Raleigh chef Michael Thor thanks community for support, fundraising
Chef Michael Thor faces a long road where success will be judged by the wiggle of a toe.
Thor, 33, a partner in the Whiskey Kitchen restaurant set to open later this year off downtown’s Nash Square, suffered a severe spinal cord injury in a motorcycle wreck about 10 weeks ago. The downtown Raleigh community of chefs, restaurateurs, artists and friends are raising money to support Thor and his wife, Sarah, as he tries to recover.
Right now, Thor is a quadriplegic on a ventilator, but he is working to regain feeling in his arms and legs at the Shepherd Center, a spinal cord and brain injury rehab hospital in Atlanta. His family said Thor expects to be released later this month and return home to Raleigh.
“We try to be as positive about it as we can,” Sarah Thor said last week. “He’s going to walk. It’s the journey that’s going to be tough.”
Friends have donated more than $20,000 to a gofundme campaign to help with Thor’s medical bills and expenses. 110 Yoga, a downtown Raleigh studio, gave $600 based on donations collected during January classes. Raleigh’s Lonerider Brewing Co. plans to donate proceeds from a few specialty kegs. A large fundraising event with live music, a silent auction and raffle is set for Feb. 28 at The Big Easy’s downtown Raleigh location.
In a video sent to The News & Observer, Thor said, “The community of Raleigh has shown an incredible outpouring of love that I couldn’t have imagined possible. I want to thank you from the bottom of my heart.”
Sarah Thor added: “It’s amazing. We are so grateful for everyone.”
On Nov. 20, the couple enjoyed lunch at Sosta Cafe in downtown Raleigh. Afterward, they headed north on Wake Forest Road – she driving her car to go home and he riding a black 2012 SYM motorcycle to a friend’s house.
At about 3:30 p.m., near the intersection with Glascock Street, Ciana Hope Kersey, 25, of Raleigh, changed lanes without seeing Thor on his motorcycle, according to a Raleigh police report. Her 2003 Lexus collided with Thor’s motorcycle, sending him off the road and into a pole. Kersey was charged with unsafe lane change, according to police records.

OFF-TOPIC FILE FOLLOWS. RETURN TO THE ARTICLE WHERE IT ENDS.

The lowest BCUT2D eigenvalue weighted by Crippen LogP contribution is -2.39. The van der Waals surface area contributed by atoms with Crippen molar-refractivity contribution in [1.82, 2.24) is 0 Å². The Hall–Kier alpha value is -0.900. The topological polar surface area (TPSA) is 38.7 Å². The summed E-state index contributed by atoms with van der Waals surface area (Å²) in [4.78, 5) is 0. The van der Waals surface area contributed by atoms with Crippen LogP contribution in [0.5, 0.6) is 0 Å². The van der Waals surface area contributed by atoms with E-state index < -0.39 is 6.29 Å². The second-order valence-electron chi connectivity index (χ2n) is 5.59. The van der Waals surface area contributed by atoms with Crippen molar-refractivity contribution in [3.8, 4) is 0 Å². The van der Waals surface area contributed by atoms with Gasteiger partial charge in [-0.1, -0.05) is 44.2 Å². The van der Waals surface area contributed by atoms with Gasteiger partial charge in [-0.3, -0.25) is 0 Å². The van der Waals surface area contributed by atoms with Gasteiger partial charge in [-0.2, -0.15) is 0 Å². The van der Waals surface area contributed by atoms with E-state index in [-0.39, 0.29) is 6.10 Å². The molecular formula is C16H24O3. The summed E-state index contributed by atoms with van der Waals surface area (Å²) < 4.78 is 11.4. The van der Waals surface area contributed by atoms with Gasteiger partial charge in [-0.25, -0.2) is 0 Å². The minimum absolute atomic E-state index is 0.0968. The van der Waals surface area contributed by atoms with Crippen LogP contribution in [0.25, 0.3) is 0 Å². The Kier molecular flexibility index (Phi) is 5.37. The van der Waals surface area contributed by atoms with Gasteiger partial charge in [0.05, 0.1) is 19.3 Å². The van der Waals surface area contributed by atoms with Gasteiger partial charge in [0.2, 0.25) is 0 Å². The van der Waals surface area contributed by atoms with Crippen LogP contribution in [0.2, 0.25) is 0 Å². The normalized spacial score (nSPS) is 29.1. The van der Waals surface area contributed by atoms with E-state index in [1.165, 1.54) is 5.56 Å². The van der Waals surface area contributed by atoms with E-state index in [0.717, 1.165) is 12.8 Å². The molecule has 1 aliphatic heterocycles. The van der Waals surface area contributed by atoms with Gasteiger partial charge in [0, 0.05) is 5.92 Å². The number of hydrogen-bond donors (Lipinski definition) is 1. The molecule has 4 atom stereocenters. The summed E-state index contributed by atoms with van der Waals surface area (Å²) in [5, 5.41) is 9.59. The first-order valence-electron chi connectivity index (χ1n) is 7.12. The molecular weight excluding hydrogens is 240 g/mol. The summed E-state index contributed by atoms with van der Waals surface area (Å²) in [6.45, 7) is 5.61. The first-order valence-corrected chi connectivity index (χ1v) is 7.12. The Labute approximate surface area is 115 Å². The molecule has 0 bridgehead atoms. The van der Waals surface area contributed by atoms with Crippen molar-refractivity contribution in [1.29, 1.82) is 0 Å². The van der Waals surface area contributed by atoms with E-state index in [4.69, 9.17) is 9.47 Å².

Sarah Thor, who was driving ahead of her husband, learned about the wreck a couple hours later after he was at the hospital. The crash left her husband without feeling below his neck. He had fractured the second vertebrae from the top without severing his spinal cord. He also suffered a broken shoulder blade, broken nose, six broken ribs, a collapsed lung and a badly injured right arm that required surgery to insert metal plates and screws.
He has that personality that everybody loves. If I know anyone who has the perseverance and the right attitude to get through something like this, it’s him.
Coleen Speaks, owner of Raleigh’s
Thor stayed at Raleigh’s WakeMed for two weeks, often with a waiting room full of friends and family. Nine people crowded into his hospital room on his last day there for a goodbye party before he was flown to the Atlanta rehab center.
“He has that personality that everybody loves,” said Coleen Speaks, owner of Raleigh’s Posh Nosh Catering where Thor worked for five years before leaving in late 2014 to open Whiskey Kitchen. “If I know anyone who has the perseverance and the right attitude to get through something like this, it’s him.”
Started at Tripp’s
Thor attended Cary High School and graduated from Durham’s Camelot Academy. He attended Lees-McRae College for a few semesters before deciding his future was in a restaurant kitchen. He worked at Tripp’s on Wade Avenue, where he met his wife who was working as a waitress while attending N.C. State University. After more than a decade, Thor decided he wanted to run his own kitchen.
He partnered with Jeff Mickel, longtime general manager at Flying Saucer Draught Emporium. Whiskey Kitchen, which is to be in the former White Horse Limo warehouse at 201 W. Martin St., is billed as a chef’s barroom with Southern-inspired fusion food and an extensive selection of bourbons, Scotches and other spirits. Construction continues as Thor tries to recover.
He’s on a ventilator and has a tracheostomy tube to help him breathe. He can talk if his trach tube is adjusted but mostly communicates by others reading his lips. He suffers from spasms and phantom pain in his limbs.
While Michael Thor hasn’t been able to move his arms yet, his mother said he reports having the same sensations in his arms that he did with his legs before being able to move them again.
But there are good signs. On Dec. 28, he moved the big toe on his right foot. On Jan. 19, he was able to move and lower his right calf. He’s seeing similar progress with his left leg. While he hasn’t been able to move his arms yet, his mother, Karen Thor, said he reports having the same sensations in his arms that he did with his legs before being able to move them again.
In Raleigh, his friends are focused on raising money to help the couple. Sarah Thor hasn’t worked her job as a Lenovo vendor since the crash. The couple will need a wheelchair ramp installed at their one-story Raleigh house and some other renovations to improve accessibility.
And in Atlanta, Thor and his family are focused on his physical recovery – one leg lift at a time.
Want to help?
▪ Donations are being collected online: gofundme.com/nnbjypys.
▪ A fundraising event will be 3-10 p.m. Feb. 28 at The Big Easy, 222 Fayetteville St., Raleigh. It will include live music, a raffle, silent auction and vendors. Volunteers are still needed for the event. For details: michaelthor.org